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The Undergraduate Council last night called on all Harvard affiliates, including Harvard Student Agencies (HSA), to “sever ties” with the national storage service company Collegeboxes.
Kirkland House resident Eric P. Lesser ’07 and his roommates first proposed the resolution last week after they alleged that it took longer to receive an insurance claim check from Collegeboxes than the 30-day period specified on the company’s Web site.
They solicited 22 complaints from students with similar experiences, including claims that the company—which operates through a contract with HSA—failed to deliver boxes on time and responded rudely to inquiries.
Due to renovations in Kirkland last summer, residents who wanted free storage had to stow their boxes and furniture with Collegeboxes. Harvard fronted the cost to students of storing up to six boxes with the company.
HSA’s contract with Watertown-based Collegeboxes—dubbed by The Wall Street Journal as the largest national storage service company oriented towards college students—expired this fall, and HSA has yet to decide whether to renew it.
“We’re going to take our own route of evaluation and look at all the statistics and all the complaints,” said HSA Vice President Lucy H. Clark ’08.
She added that HSA will take last night’s Undergraduate Council (UC) resolution into account.
Collegeboxes Chief Executive Officer Scott L. Neuberger said last night that all outstanding insurance claims have been paid to students, and all items left in the warehouse have been arranged for delivery to students in the next 24 hours.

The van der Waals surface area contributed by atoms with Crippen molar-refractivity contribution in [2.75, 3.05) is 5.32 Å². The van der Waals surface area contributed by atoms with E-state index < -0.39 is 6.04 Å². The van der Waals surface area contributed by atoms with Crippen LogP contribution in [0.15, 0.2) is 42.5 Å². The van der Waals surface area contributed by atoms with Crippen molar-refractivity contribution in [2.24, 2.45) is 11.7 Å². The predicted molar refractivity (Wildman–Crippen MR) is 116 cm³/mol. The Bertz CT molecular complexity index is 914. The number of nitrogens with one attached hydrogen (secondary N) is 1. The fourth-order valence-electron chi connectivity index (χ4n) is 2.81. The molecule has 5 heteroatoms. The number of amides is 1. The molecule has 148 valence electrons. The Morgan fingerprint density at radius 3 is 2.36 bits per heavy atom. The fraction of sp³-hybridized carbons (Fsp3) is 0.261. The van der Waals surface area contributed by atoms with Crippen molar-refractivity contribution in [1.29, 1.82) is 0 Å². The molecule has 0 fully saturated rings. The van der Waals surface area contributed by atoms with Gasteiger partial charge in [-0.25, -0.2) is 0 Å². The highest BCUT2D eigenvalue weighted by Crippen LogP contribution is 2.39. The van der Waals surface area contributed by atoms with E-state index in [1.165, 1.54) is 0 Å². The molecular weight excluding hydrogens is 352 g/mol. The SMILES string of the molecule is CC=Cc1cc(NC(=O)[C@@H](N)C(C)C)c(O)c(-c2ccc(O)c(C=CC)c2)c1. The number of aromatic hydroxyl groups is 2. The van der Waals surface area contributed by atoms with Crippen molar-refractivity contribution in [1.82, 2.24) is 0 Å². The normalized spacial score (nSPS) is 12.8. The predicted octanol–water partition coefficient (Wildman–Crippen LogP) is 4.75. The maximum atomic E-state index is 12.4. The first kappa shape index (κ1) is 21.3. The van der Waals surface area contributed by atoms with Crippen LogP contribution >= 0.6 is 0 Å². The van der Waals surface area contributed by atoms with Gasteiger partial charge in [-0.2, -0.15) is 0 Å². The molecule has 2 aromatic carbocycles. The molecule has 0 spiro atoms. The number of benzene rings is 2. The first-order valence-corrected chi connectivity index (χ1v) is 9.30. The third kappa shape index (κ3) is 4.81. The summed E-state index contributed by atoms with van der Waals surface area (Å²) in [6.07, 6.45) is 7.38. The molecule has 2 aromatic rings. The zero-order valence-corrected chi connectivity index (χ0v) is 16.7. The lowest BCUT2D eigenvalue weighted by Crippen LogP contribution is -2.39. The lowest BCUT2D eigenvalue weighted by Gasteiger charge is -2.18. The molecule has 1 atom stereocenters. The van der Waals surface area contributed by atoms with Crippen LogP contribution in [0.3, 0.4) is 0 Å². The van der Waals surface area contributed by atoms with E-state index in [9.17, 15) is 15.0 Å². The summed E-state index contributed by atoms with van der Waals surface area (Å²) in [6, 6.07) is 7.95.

Many students, he said, will receive claim checks in addition to their overdue boxes.
Neuberger also said that Collegeboxes was not contacted about last night’s UC meeting.
“We weren’t represented at the meeting,” he said. “There’s somebody with a vendetta out to get us. That’s not how the system’s supposed to work.”
Neuberger said that the number of people who have voiced complaints comprises a small percentage of the 600 customers served at Harvard.
Neuberger added that, although he could not speak for HSA, he believed Collegeboxes has a “strong working relationship” with HSA and “HSA is staunchly behind us.”
The resolution also asks the UC president, vice president, and Student Affairs Committee (SAC) chair to work with Harvard’s Office of General Counsel (OGC) “to assist students in securing appropriate restitution for their losses.”
SAC chair Ryan A. Petersen ’08 said last night that he has not received confirmation from the OGC that it will help students resolve their concerns with Collegeboxes.
“There are issues with a company being contracted by Harvard and that company not fulfilling its services for which Harvard paid them,” he said. “The students need legal advice.”
—Staff writer Katherine M. Gray can be reached at firstname.lastname@example.org.
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